Geek out over SEO research or other people’s reports if it floats your boat. But here’s my tried-and-tested experience: good content is good content, and if you write well, post good images (with image tags) and build links to your page or site, your online content will get found. There. One sentence. You can totally do that.
As with many things in small business, it’s often better to delegate what you’re not an expert in. But I encourage you to experiment with being your own marketing strategist, because there are charlatans out there. And you can totally do this. You might seek out a copywriter if that isn’t your forte. You may ask someone to manage your social media or advertising experiments, but be involved in the big questions, so that you know what works and what doesn’t for your business.
Marketing is something that you can do on your own terms. So embrace that, and get it working for you.
Here’s the thing:
Marketing is about consistency. Keep sharing your products, your message, your brand with people. And yes, keep sharing the same things with them. Variations on a theme, if you will.
Some things to do:
- Find three marketing messages for your business. A basic example: ‘We sell shoes.’ ‘Our shoes are handmade.’ ‘We (and our products) are fun and high quality.’ Make sure every single thing you send out points to at least one of those messages.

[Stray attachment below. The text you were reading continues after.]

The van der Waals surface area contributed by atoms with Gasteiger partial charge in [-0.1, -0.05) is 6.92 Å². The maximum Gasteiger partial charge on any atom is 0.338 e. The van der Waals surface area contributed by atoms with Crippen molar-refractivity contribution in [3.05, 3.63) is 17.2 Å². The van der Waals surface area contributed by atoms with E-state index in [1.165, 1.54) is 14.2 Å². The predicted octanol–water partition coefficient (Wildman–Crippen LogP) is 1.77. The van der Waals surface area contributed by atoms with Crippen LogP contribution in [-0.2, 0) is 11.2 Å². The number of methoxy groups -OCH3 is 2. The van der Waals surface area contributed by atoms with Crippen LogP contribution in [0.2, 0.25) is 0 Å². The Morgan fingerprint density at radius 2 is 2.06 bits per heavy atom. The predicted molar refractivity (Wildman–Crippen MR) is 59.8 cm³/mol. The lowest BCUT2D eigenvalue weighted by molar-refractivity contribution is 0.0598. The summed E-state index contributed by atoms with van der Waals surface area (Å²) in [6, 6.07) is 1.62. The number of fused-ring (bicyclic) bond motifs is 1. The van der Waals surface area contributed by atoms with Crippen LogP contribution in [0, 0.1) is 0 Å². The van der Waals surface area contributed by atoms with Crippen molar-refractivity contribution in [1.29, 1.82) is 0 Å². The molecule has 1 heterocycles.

- Get the big paper out and plan your social media and other marketing. Create a marketing plan that involves regular posts on social media, regular advertising tests (should you wish), and regular press releases. Notice the most-used word in that sentence: REGULAR. You have to keep putting things out there, every week.
- Send out press releases and samples to people who will like your products. Find magazines and bloggers who are talking to your audience, who are aligned with what you’re making. Create a press release that tells them, lovingly, about you and your products. Show them nice shiny images, or post them a sample of your product. Tell them where to find you online and how to get in touch. Do this for every new product. And consider doing something now for Christmas.
And I know there will be some of you who are already posting regularly (or not) and feel like you’re sending message out into a black hole, a void that never sees or returns your calls. That may be a signal that you need to shake it up. Post more images, if you’re always posting words. Or make sure all your images have nice captions, calls to action, or discussion points. Post elsewhere, targeting different people. Do something that simply brings a smile to people’s faces. That’s the point of marketing – make people feel good and associate it with you.
I promise marketing isn’t as complex or scary as it sounds. Every business is different and needs different things, so this is all about experimenting with what works for you.
My upcoming course, Inspired Action, will spend an entire week on marketing, and will include a lovely marketing planner. If you’re wondering about how to build your marketing skills and strategy, it might be just the thing for you. Read more and register here.
Have a lovely weekend!